The Sustainable Development Goal 7 seeks universal access to energy, substantial increase in the share of renewable energy and doubling of energy efficiency efforts. The success of these targets most likely depends on maximizing, where they exist, positive synergies or trade-offs with other development outcomes. Studies investigating the relationship between energy efficiency and (un)employment remain inconclusive and mainly focus their analysis on the energy-supply side, neglecting the demand side. Moreover, these empirical studies lack a sound theoretical framework that links unemployment to energy efficiency. Synthesizing the neoclassical endogenous growth model with Okun’s Law, this study adopts a demand-side approach to examine the nexus between unemployment and energy efficiency, conditioning for heterogeneities in education. We apply the stochastic frontier approach and the generalized method of moments to an unbalanced panel dataset for 51 African countries, spanning 1991–2017. We conduct several robustness checks to assess the stability of the estimated relationship. The results confirm our theoretical prediction that, directly, energy efficiency reduces unemployment. However, further empirics show that economies with better human capital experience greater reduction in unemployment than those with less-developed human capital. This implies that investing in edu- cation is a key complementary factor to enhance the unemployment-reducing effects of energy efficiency.

Towards sustainability: Does energy efficiency reduce unemployment in African societies?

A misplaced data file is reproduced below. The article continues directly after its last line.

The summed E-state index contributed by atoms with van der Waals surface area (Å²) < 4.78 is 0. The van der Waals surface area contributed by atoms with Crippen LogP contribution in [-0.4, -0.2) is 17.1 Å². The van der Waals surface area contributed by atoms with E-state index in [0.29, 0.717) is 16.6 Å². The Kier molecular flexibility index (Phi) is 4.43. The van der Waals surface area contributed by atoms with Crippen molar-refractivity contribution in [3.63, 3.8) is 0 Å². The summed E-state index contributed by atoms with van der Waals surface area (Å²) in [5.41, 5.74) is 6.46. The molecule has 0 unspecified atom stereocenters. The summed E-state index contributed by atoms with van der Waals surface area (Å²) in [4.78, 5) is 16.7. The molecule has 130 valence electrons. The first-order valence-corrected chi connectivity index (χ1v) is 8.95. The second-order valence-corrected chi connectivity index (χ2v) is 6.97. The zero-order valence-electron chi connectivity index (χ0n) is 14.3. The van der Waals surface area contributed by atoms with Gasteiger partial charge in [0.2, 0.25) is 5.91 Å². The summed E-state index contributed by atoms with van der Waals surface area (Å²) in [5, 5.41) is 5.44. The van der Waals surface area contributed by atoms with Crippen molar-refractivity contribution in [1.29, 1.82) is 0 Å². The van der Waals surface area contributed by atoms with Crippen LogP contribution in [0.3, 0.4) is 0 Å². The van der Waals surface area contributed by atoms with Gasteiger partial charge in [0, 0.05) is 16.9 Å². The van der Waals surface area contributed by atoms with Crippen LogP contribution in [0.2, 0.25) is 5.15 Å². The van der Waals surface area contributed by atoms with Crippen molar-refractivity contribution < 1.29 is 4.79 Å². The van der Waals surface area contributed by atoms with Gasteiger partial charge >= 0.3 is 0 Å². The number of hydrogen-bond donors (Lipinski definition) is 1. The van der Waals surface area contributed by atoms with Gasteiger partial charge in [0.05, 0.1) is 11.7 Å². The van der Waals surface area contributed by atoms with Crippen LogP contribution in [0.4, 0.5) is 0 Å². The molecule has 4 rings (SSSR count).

Agradi, Mawunyo
;
Vezzulli, Andrea
2022

Abstract

The Sustainable Development Goal 7 seeks universal access to energy, substantial increase in the share of renewable energy and doubling of energy efficiency efforts. The success of these targets most likely depends on maximizing, where they exist, positive synergies or trade-offs with other development outcomes. Studies investigating the relationship between energy efficiency and (un)employment remain inconclusive and mainly focus their analysis on the energy-supply side, neglecting the demand side. Moreover, these empirical studies lack a sound theoretical framework that links unemployment to energy efficiency. Synthesizing the neoclassical endogenous growth model with Okun’s Law, this study adopts a demand-side approach to examine the nexus between unemployment and energy efficiency, conditioning for heterogeneities in education. We apply the stochastic frontier approach and the generalized method of moments to an unbalanced panel dataset for 51 African countries, spanning 1991–2017. We conduct several robustness checks to assess the stability of the estimated relationship. The results confirm our theoretical prediction that, directly, energy efficiency reduces unemployment. However, further empirics show that economies with better human capital experience greater reduction in unemployment than those with less-developed human capital. This implies that investing in edu- cation is a key complementary factor to enhance the unemployment-reducing effects of energy efficiency.
https://doi.org/10.1016/j.scs.2022.103683
Energy efficiency, Unemployment, Africa, Education, Human capital, Sustainability, SDGs, GMM
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Utilizza questo identificativo per citare o creare un link a questo documento: http://hdl.handle.net/11383/2126846
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